Movies and novels both ultimately hinge on the art of storytelling. Each art form has its own respective set of assets to achieve this beyond narrative alone, whether that be through spellbinding prose or stupendous cinematography. Still, all these assets can be quilted nicely under the blanket-term of storytelling.
Some novels convey a story that spawns an imaginative movie of its own. The characters take on a role in the reader’s mind, cast from a scallywag crew of acquaintances. Moreover, the fictional situations unfurl their way into reality by means of relatability or the purely beguiling come-hither of tantalising thrills. Whether it be through prose, situation, or the stirring conversation of philosophy, it is the easiest thing in the world to see how the printed page has wormed its way onto the big screen.
The bigger question is how some books – even the ones that seem to yearn for their silver screen transposition – just lose something in the switch over. “It’s not quite as good as the book,” that is the line eternally uttered when it comes to fiction being fiddled around by Hollywood.
However, there are other times beloved novels are transfigured into something new without losing anything they captured initially. Below we’re diving into the ten best examples of when that translation was at its cinematic best and exploring how it succeeded where others have failed as we go.
The 10 best films based on books:
10. Fight Club (1999)
Chuck Palahnuik’s novel charter the depths of society, masculinity, commercialism and more, returning to the surface with a gritty sludge of pure despair. There was only one director at the time for whom a synopsis like that seemed a sure-fire win, and that was David Fincher.
The film succeeds because it grasps the novel’s ironies and subtext and unspools them without losing any of cinema’s visceral edge. Brad Pitt translated Tyler Durden into one of Hollywood’s most memorable characters, and transcendent musical moments scored by Pixies rammed the book home’s message in an unmistakable punch.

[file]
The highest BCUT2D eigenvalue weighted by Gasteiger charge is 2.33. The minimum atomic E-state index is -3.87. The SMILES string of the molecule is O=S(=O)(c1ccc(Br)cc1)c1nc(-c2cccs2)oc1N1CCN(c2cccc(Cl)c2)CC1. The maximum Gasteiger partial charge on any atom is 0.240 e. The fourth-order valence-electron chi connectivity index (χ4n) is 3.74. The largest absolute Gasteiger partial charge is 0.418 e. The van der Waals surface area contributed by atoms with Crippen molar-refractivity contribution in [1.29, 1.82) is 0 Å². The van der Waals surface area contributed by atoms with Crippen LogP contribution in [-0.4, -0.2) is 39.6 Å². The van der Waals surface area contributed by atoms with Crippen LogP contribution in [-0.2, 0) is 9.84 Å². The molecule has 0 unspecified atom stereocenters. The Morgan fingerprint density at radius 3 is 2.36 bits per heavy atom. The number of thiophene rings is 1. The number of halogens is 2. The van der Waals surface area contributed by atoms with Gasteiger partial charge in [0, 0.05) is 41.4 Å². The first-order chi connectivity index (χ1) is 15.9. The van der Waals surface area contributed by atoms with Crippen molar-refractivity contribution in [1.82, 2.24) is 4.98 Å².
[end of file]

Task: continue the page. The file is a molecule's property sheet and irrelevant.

9. American Psycho (2000)
If you have ever read American Psycho, then it is a scientific certainty that you have uttered something along the lines of “who the hell thought of making this into a movie”. That is by no means a slight on Bret Easton Ellis’ novel’s quality, more so the inevitable knee jerk that comes from reading such profane violence.
The movie naturally had to steer clear of the unmitigated gore that makes up some of the novel, and it opens up more ambiguity by not fully exploring the faceless nature of Wall Streets identity-less melee; it succeeds with aplomb in other areas.
Christian Bale’s performance, for instance, is one of the most faithful character translations in the history of acting and the teeth-clenching dark humour he imparts with it is a cinematic blitzkrieg of thrilling bludgeoned taboo’s.
8. Trainspotting (1996)
The apparent trend of the list so far is that the darker the novel, the better the on-screen equivalent. Perhaps there is something to this. Maybe pretty prose is lost amidst the gaudy medium of the big screen, whilst the pointed edge of violence is crying out for a call of lights, camera action.